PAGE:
Parma’s St. Anthony of Padua School Settles into Temporary Quarters in Fire’s Aftermath

Crews continue to work at the St. Anthony building to remove debris, assess damage and begin repairs to the 60-year-old structure.

A classroom of St. Anthony of Padua School in Parma, Ohio, reopened in temporary facilities after a February arson.
A classroom of St. Anthony of Padua School in Parma, Ohio, reopened in temporary facilities after a February arson. (photo: Courtesy photo / Catholic Diocese of Cleveland)

PARMA, Ohio — What a difference a week makes.

Last week, dozens of volunteers were scurrying through St. Bridget of Kildare School in Parma unloading and organizing thousands of donated items to help St. Anthony of Padua School, also in Parma, reopen in the aftermath of a fire that severely damaged its building. Volunteers included St. Anthony parents and parishioners, as well as students from nearby Holy Name High School in Parma Heights and Padua Franciscan High School in Parma. Padua and St. Anthony of Padua Parish share a campus on State Road.

St. Bridget School closed in June and thanks to the foresight of Father Rob Wisniewski, the parish pastor, the vacant building had been cleaned top to bottom and was ready for its next tenant. Little did anyone realize that would be another Parma Catholic school.

A devastating arson fire on Feb. 19 caused more than $1 million damage at St. Anthony School, forcing more than 200 students in grades K-8, the faculty and staff to move into temporary quarters for the remainder of the school year. Crews continue to work at the St. Anthony building to remove debris, assess damage, and begin repairs to the 60-year-old structure.

Patrick Klimkewicz, St. Anthony principal, and Father Dale Staysniak, parish pastor, said they are grateful to Father Wisniewski and St. Bridget Parish for their assistance in relocating to their property.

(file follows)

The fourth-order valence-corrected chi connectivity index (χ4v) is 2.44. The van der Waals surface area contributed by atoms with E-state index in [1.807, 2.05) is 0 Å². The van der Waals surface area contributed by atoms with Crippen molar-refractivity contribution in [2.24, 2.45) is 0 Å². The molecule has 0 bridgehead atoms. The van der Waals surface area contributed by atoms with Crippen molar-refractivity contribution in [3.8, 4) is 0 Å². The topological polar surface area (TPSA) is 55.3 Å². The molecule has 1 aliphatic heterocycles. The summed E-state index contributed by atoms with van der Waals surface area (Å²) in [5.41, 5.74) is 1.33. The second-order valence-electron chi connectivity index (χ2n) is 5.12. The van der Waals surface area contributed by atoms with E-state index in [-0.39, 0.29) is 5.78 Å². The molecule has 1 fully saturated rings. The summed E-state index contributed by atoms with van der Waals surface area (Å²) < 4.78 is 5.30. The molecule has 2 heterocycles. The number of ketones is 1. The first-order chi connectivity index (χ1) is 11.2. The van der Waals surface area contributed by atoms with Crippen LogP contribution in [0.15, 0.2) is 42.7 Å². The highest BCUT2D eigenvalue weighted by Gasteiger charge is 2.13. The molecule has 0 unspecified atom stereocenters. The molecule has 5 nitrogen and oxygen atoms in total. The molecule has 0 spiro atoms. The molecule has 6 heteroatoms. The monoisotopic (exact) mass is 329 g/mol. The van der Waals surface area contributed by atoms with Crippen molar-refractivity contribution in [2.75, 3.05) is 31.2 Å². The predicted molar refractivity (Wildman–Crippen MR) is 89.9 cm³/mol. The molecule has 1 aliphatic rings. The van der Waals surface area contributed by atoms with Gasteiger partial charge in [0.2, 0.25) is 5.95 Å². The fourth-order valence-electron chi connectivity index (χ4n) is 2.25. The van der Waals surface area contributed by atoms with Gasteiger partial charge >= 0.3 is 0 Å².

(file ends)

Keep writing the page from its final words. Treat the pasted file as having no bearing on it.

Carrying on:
Klimkewicz said his priority was to get everyone moved into the temporary location and to get the instructional side of the school operational. “It’s been tough for the staff,” he said, explaining they lost all their resources. Teachers had to start from scratch to rebuild and reorganize new classroom spaces at St. Bridget. Fortunately, desks and other furniture were in place. Thanks to the generosity of the community, vast amounts of school, classroom and cleaning supplies were donated to help St. Anthony get back on its feet.

Plenty of pencils, pens, markers, crayons, notebooks, folders, books, etc. were donated and divided among the classrooms. However, each day someone discovers something that they used to be able to grab from a desk, cabinet, etc. that isn’t available. “There were a number of financial contributions that are helping us to replace these needs in different classrooms,” Klimkewicz said, adding how grateful they are for the donations.

Parents and students got a first look at their temporary home during an open house on March 3. Grades 6-8 returned to class on March 4 and on March 7, the entire school was back in session on the St. Bridget campus.

He said they prepared for the worst, expecting some members of the school community to be traumatized by the fire.

“We’re doing well,” Klimkewicz said. “Everyone is settling in but there is a lot to do.”

A display in the hallway of St. Anthony of Padua School's temporary quarters in Parma, Ohio. Catholic Diocese of Cleveland.

A display in the hallway of St. Anthony of Padua School's temporary quarters in Parma, Ohio. Catholic Diocese of Cleveland.

Classrooms are neatly arranged with bright displays, crucifixes, statues and other typical school items. Students and teachers picked up where they left off and resumed learning. Also, there are encouraging signs located throughout the building, reminding all that “Together we can do anything” and to have “Cougar Pride” and to “Stay Strong.”

Klimkewicz said they are becoming more acclimated to the space, “But there’s no place like home.”

Anyone with information about those responsible for the fire should contact the State Fire Marshal tip line at 800-589-2728, Parma Police Detective Marc Karkan at 440-887-7323 or the Crime Stoppers Hotline at 216-252-7463. A cash reward is being offered for information that leads to the arrest of those responsible for the blaze.

This article was first published by the Catholic Diocese of Cleveland's Northeast Ohio Catholic March 10, 2022. It is reprinted at CNA with permission.

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